In this study, we compared the perioperative and postoperative outcomes of bipolar TUVP and bipolar TURP in a prospective randomized trial in patients with moderate to severe LUTS secondary to BPH.

MATERIALS AND METHODS

From October 2010 to November 2011, 88 patients underwent bipolar TUVP (B-TUVP, N = 39) or bipolar TURP (B-TURP, N = 49) in a single-center prospective randomized trial who were referred for surgical management of moderate to severe LUTS secondary to BPH. All procedures were performed successfully by single surgeon under spinal anesthesia. Local ethical committee approved this research. Before operation, all patients were assessed by medical history, general physical and regional neurological examinations, digital rectal examination (DRE), laboratory tests (CBC, hemoglobin and hematocrit, coagulation tests, serum prostate specific antigen [PSA], ESR, BUN, serum creatinine and electrolytes [sodium, potassium], urine analysis, urine culture and sensitivity test), abdominal ultrasonography (including measurement of the prostate volume), international prostate symptom score (IPSS) questionnaire and uroflowmetry (measurement of maximum flow rate [Qmax]).

The inclusion criteria were age > 50 years, prostate volume of 30-80mL, serum PSA < 4ng/mL, IPSS ≥ 20, Qmax ≤ 10mL/s and failed BPH-related medical therapy. The exclusion criteria were abnormal DRE or ultrasonography with suspicion of prostate cancer, history of prostate cancer, serum PSA ≥ 4ng/mL, previous urethral or prostate surgery, urethral stricture, neurogenic bladder, bladder calculi, BPH-related hydronephrosis, anticoagulant therapy, coagulation disorders, renal insufficiency and severe co-morbidities or co-existing diseases.

The procedures were accomplished under direct sight by continuous flow irrigation with normal saline (0.9% NaCl), the Olympus bipolar generator (cutting: 280 W; coagulation: 125 W), the classical and traditional surgical steps of transurethral resection in saline (TURis) for TURP and hovering technique for TUVP. A standard resection loop and a “button-type” vaporization electrode were used for TURis and vaporization without resection respectively. In all patients, a 20-24Fr three-way Foley catheter was placed at the end of the procedure.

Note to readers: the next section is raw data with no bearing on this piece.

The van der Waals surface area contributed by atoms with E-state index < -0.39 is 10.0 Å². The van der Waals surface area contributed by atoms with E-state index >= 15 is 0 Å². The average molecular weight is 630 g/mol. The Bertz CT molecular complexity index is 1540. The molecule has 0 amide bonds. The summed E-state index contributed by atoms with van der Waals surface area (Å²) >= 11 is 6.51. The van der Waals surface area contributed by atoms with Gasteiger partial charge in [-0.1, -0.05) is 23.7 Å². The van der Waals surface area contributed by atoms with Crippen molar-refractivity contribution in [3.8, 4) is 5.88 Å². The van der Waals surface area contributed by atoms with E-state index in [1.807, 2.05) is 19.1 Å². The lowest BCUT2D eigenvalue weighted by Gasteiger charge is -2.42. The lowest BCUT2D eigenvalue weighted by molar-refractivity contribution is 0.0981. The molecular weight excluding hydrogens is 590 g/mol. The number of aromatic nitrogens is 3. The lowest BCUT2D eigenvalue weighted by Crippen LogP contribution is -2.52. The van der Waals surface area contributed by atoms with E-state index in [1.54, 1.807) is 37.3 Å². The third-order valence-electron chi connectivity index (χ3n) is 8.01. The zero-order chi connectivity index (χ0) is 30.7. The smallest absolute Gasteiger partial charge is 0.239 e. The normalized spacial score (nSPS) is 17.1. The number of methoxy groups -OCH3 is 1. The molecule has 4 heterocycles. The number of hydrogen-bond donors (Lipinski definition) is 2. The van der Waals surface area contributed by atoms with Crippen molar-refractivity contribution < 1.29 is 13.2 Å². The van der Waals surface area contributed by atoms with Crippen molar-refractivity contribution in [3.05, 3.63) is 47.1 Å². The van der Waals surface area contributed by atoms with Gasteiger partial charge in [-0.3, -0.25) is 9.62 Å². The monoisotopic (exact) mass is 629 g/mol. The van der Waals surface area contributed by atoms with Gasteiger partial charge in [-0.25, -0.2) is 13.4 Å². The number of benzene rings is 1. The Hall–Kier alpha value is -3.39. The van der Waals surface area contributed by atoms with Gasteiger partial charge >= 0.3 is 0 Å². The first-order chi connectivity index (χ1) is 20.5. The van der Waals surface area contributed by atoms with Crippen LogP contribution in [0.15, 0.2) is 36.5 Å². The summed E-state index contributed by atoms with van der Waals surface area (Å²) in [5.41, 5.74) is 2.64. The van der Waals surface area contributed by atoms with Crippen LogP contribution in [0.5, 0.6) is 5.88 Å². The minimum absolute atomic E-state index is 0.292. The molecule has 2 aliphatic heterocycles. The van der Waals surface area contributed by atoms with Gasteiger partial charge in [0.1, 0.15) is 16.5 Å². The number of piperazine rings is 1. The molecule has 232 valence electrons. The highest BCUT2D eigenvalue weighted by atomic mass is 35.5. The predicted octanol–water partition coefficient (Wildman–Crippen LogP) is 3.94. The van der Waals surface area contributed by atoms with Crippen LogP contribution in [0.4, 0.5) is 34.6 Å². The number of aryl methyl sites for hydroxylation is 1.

The parameters including operative time, irrigation fluid volume, catheterization period, postoperative hospital stay, complications and postoperative changes in hemoglobin, serum creatinine, sodium and potassium levels were assessed in all patients. Also three months after procedure, the IPSS and Qmax were measured for evaluation of efficacy in all cases.

Software SPSS version 16.0, independent t test, Mann-Whitney test, Chi-square test, Fisher Exact test and Wilcoxon test were applied for statistical analysis and P-value < 0.05 was considered significant.

RESULTS

The mean patients’ age, values of prostate volume, IPSS and Qmax are mentioned in Table-1. The mean patients’ age (70.97 ± 3.79 vs. 69.14 ± 4.09 years) and mean prostate volume (46.92 ± 4.67 vs. 47.14 ± 4.44mL) were similar between B-TUVP and B-TURP groups. No significant differences were seen in pre-operative IPSS (P = 0.545) and Qmax (P = 0.341) between B-TUVP (26.36 ± 1.96; 8.48 ± 1.04mL/s) and B-TURP (26.04 ± 3.02; 8.22 ± 1.21mL/s) groups. (Table-2).The mean values of operative time (25.92 ± 2.36 vs. 32.63 ± 2.87 minutes), postoperative hospital stay (1.89 ± 0.38 vs. 2.10 ± 0.51 days) (hospitalization was calculated by the time the patients were discharged after the operation), catheterization period (4.12 ± 0.33 vs. 4.77 ± 0.42 days) and irrigation fluid volume (10.74 ± 1.46 vs. 14.22 ± 1.04 liters) in the B-TUVP group were significantly (P < 0.05) lower than the B-TURP group. Compared with the B-TURP group, the mean hemoglobin drop (0.53 ± 0.29 vs. 1.39 ± 0.45g/dL) and the mean changes in serum creatinine, sodium and potassium levels were significantly (P < 0.05) lower for the B-TUVP group (Table-1).

Table 1 Patient- and operation-related parameters in Bipolar TUVP and Bipolar TURP groups. 

Parameter Bipolar TUVP Bipolar TURP P-value
Patients, n 39 49 -
Mean Age (range; SE), year 70.97 ± 3.79 69.14 ± 4.09 0.053*
(65-79; 0.60) (62-77; 0.58)
Mean Prostate Volume (SE), mL 46.92 ± 4.67 47.14 ± 4.44 0.888*
(0.74) (0.63)
Mean Operative Time (range; SE), minute 25.92 ± 2.36 32.63 ± 2.87 < 0.001*
(22-35;0.37) (25-35; 0.41)
Mean Irrigation Fluid Volume (range; SE), liter 10.74 ± 1.46 14.22 ± 1.04 < 0.001*
(8-13; 0.23) (12-15; 0.15)
Mean Postoperative Hospital stay (range; SE), day 1.89 ± 0.38 2.10 ± 0.51 0.047*
(1-3; 0.06) (1-4; 0.07)
Mean Postoperative Catheterization Period (range; SE), day 4.12 ± 0.33 4.77 ± 0.42 < 0.001*
(4-5; 0.05) (4-5; 0.06)
Mean Hemoglobin Drop (range; SE), g/dL 0.53 ± 0.29 1.39 ± 0.45 < 0.001§
(0-1.4; 0.04) (0.5-3; 0.06)
Mean Serum Creatinine Level Increase (range; SE), mg/dL 0.10 ± 0.08 0.16 ± 0.33 0.338*